How do manual transmissions work when a car is powered by electricity? Chasing Cars takes a look at the technology which could keep the stick-shift alive
The manual transmission is arguably one of the most important, and one of the first key inventions in the history of the automobile.
But is it possible to have a manual transmission with an electric car?
Yes, in fact it is. There are two types: genuine manual transmissions and simulated manual transmissions.
Initially, changing gears yourself was the only choice when it came to driving a motor car and adding more gears made cars not only faster but more efficient.
Even after the advent of the automatic transmission – with the 1939 General Motors Hydra-matic – the manual transmission retained its popularity with those who wanted greater driving involvement, as well as arguably greater and more pin-sharp precise control over their personal vehicle.
But with the recent boom of the electric vehicle, most notably due to overwhelming influence from early-adopter brands such as Tesla, automakers have been thinking a lot lately about what the future looks like for cars, and particularly fun cars.
As several manufacturers are now pushing as far as installing fake engine sounds into their electric vehicles, it has opened up more discussion about what else can be done to keep the feel and driving experience of the combustion car alive.
Enter a manual transmission for an electric car.
What is it, how does it work, and will we ever see such technologies used on real-world roads?
Let’s do a bit of a Chasing Cars deep dive and find out.
As much as the thought of a manual transmission in an electric car sounds a little problematic, or impossible, the truth is that the technology does in fact exist.
And although it’s a very different type of manual transmission, and doesn’t have a physical gear stick, the upcoming electric Hyundai Ioniq 5 N will feature shifter paddles mounted right near to the steering wheel, but why? It’s all in the name of simulation.
Hyundai’s N division has designed a feature called N e-shift, which essentially replicates the feeling of an eight-speed DCT transmission, and is accompanied by fake engine sounds and regenerative brake control.
In Hyundai’s words, “N e-shift replicates the sensations of a sports car with an eight-speed N DCT through motor and torque control, plus interactive virtual gear shifting”.
But what makes this transmission unique? And is it anything like the manual transmission found in a combustion-powered car?
Most people are familiar with what a manual transmission is and largely how it works, but this kind of transmission used in an electric car is a very different thing, indeed.
Rather than having a physical connection to the transmission, and then through to the clutch and flywheel of the engine itself, an EV manual transmission has none of that.
A manual transmission for an electric car is much more software focused, or simulated, as some people have called it in the past.
Why isn’t there a physical connection from transmission to the electric motor?
Electric motors very rarely have more than a single-speed transmission (excluding cars such as the Porsche Taycan and the Audi E-Tron GT, which use a two-speed transmission), and they also deliver power very differently.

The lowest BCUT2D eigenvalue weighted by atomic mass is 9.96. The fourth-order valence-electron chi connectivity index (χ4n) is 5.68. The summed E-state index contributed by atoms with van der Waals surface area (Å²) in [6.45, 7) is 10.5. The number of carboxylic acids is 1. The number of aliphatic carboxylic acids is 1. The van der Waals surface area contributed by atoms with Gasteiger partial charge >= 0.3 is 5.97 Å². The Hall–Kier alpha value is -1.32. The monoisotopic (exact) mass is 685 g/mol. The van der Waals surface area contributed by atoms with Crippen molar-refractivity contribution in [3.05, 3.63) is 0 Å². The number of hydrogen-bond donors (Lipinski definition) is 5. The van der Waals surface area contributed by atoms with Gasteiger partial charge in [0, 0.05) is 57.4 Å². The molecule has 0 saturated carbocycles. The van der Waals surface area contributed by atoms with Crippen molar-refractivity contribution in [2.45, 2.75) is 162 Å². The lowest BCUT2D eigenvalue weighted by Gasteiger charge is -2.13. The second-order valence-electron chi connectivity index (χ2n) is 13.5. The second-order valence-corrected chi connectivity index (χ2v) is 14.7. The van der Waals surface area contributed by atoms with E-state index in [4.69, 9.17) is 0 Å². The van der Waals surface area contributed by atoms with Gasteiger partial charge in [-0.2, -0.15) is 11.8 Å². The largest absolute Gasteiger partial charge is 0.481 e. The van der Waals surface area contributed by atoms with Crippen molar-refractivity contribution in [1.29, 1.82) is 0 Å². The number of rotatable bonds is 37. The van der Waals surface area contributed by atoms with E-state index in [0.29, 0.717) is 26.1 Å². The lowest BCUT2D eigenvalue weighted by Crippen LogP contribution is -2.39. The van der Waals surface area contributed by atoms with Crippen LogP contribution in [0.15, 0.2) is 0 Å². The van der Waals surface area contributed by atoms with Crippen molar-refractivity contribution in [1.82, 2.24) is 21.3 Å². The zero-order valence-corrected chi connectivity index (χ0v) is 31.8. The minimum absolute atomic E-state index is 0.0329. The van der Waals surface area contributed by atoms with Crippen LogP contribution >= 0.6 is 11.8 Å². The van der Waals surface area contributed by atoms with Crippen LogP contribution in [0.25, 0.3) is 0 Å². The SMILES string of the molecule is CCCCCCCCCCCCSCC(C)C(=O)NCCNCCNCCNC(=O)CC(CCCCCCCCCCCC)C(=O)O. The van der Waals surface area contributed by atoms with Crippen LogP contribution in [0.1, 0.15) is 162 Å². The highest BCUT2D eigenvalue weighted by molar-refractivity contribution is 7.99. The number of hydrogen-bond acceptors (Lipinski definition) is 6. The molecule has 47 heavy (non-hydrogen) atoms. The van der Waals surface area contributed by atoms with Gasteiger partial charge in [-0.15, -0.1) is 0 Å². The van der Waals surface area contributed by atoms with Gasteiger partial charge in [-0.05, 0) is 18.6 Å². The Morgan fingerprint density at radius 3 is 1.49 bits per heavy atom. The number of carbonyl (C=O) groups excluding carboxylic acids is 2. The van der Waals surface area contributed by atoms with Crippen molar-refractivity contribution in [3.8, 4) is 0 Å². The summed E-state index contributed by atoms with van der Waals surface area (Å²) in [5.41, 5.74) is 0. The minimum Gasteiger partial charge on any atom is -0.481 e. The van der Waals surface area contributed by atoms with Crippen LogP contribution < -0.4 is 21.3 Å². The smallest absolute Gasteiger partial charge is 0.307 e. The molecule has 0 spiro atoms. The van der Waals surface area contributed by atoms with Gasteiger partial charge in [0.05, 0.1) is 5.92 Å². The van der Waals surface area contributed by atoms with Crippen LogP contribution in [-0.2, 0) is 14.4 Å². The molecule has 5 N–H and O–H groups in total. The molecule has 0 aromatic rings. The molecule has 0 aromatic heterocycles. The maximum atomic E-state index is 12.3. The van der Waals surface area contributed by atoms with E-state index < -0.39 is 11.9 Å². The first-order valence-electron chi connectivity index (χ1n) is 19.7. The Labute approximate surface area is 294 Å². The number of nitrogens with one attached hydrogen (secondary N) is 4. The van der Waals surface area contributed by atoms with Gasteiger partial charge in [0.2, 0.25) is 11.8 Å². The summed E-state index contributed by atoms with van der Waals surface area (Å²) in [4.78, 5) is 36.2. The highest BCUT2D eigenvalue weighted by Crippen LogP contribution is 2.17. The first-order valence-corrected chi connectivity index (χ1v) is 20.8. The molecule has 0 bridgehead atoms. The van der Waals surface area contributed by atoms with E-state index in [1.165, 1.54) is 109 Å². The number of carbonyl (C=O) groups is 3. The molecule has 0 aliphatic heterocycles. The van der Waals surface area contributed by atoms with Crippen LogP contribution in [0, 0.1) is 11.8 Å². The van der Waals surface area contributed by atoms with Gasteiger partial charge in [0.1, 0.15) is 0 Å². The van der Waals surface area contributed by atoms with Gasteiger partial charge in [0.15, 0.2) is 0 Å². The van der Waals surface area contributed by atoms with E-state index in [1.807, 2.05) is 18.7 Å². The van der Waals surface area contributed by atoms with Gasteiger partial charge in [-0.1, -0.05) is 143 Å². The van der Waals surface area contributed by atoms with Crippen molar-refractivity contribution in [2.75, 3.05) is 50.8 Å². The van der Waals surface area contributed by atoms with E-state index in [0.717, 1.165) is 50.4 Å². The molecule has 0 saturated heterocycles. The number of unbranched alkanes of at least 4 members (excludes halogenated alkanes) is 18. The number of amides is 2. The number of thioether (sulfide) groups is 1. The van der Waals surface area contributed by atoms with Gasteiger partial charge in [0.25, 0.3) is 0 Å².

These motors can spin much faster than combustion engines, with it being not uncommon for them to spin at speeds of around 20,000rpm. Of course, there are reduction gears at play, which increase the rotational speed of a motor, but it’s not as straightforward as a traditional H-pattern combustion car.
You might think that a manual shifter in an electric car would feel entirely different, and in no way like a combustion alternative, however, according to Autocar, Toyota has managed to retain the feel of a manual transmission with their prototype,
Engine braking, coasting and a lack of available torque in the highest gear are reportedly present. And, with a physical clutch pedal, you can actually stall the electric car, too.
But it isn’t perfect.
Autocar reports that some work still needs to be done, with Toyota needing to tweak the balance of torque as one shifts through the gears, but it still seems like work in progress.
But is there a mechanical manual transmission for EVs, too?
It has certainly been done, but not by a large-scale car manufacturer.
We’ve seen in the past some niche mechanical-working electric car manual transmissions, but in special private projects done by small companies and car companies.
The Porsche is fully electric, and features a five-speed manual transmission, with the US-outlet stating that “you can do silly things like pull away from a dead stop in third gear without slipping the clutch”.
But the Porsche doesn’t require you to use a clutch. “It’s not possible to stall an electric motor, so you only need to shift should you want to”.
Frontline Cars, based in the United Kingdom, is a restomod company that builds a modern interpretation of the MGB, with electric power only.
The MGB not only fitted with a 40kWh battery, but it has a five speed, ‘Mazda-derived’ transmission with a sprung ceramic paddle clutch, which then connects directly to the electric motor.
Definitely, and Toyota is one manufacturer that appears to be leading the way.
The Japanese global automaker is one of the first car manufacturers to be working on this mechanical emulation technology in EVs, and could very possibly use such a setup in its future electric sports car.
This upcoming electric sports coupe is likely to be based off the recently unveiled FT-Se concept which officially debuted at the recent 2023 Japan Mobility Show.
It’s also very possible that a future Toyota GR86 could have the same self-shifting technology when the model eventually shifts to an electric platform, but that could still be quite some time away.
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